1964 poster: "Prevent Malaria and Take Care of People's Health." Painted by Wu Hao.
By Jia-Chen Fu, Assistant Professor of Chinese at Emory
For The Conversation
At the height of the Cultural Revolution, Project 523 – a covert operation launched by the Chinese government and headed by a young Chinese medical researcher by the name of Tu Youyou – discovered what has been the most powerful and effective antimalarial drug therapy to date.
Known in Chinese as qinghaosu and derived from the sweet wormwood (Artemisia annua L.), artemisinin was only one of several hundred substances Tu and her team of researchers culled from Chinese drugs and folk remedies and systematically tested in their search for a treatment to chloroquine-resistant malaria.
How Tu and her team discovered artemisinin tells us much about the continual Chinese effort to negotiate between traditional/modern and indigenous/foreign.
Indeed, contrary to popular assumptions that Maoist China was summarily against science and scientists, the Communist party-state needed the scientific elite for certain political and practical purposes.
Medicine, particularly when it also involved foreign relations, was one such area. In this case, it was the war in Vietnam and the scourge of malaria that led to the organization of Project 523.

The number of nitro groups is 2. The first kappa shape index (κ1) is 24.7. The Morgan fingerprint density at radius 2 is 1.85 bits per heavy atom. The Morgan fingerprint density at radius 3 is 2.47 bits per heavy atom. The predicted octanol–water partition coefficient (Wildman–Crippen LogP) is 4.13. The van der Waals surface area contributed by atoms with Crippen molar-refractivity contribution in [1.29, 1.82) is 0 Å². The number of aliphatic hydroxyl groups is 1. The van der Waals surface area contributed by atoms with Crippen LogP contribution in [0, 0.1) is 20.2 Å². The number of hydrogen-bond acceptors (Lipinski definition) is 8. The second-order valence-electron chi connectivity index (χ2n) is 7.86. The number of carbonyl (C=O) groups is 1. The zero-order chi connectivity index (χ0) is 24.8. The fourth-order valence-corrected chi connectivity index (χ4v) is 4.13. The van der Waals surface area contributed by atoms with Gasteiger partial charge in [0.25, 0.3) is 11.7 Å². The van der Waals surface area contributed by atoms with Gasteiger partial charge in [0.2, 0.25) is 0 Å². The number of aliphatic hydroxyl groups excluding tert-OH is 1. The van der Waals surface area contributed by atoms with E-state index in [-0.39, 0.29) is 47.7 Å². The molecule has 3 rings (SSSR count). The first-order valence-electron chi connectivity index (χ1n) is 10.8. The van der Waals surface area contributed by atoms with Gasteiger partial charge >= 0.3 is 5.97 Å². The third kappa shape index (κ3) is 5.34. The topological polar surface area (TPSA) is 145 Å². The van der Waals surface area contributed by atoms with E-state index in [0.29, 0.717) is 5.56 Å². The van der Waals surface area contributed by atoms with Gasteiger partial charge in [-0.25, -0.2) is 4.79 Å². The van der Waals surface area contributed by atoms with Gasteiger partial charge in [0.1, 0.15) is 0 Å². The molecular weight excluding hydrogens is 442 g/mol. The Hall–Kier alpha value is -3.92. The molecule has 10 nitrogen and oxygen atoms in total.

North Vietnamese soldiers had to deal with disease as well as the enemy. (Photo via manhhai, CC.)
As fighting escalated between American and Vietnamese forces throughout the 1960s, malaria became the number one affliction compromising Vietnamese soldier health. The increasing number of chloroquine-resistant malaria cases in the civilian population further heightened North Vietnamese concern.
In 1964, the North Vietnamese government approached Chinese leader Mao Tse Tung and asked for Chinese assistance in combating malaria. Mao responded, “Solving your problem is the same as solving our own.”
From the beginning, Project 523, which was classified as a top-secret state mission, was under the direction of military authorities. Although civilian agencies were invited to collaborate in May 1967, military supervision highlighted the urgent nature of the research and protected it from adverse political winds.
The original three-year plan produced by the People’s Liberation Army Research Institute aimed to: "integrate far and near, integrate Chinese and Western medicines, take Chinese drugs as its priority, emphasize innovation, unify plans, divide labor to work together."
Project 523 had three goals: the identification of new drug treatments for fighting chloroquine-resistant malaria, the development of long-term preventative measures against chloroquine-resistant malaria, and the development of mosquito repellents.
To achieve these ends, research on Chinese drugs and acupuncture was integral.
Read more in The Conversation.
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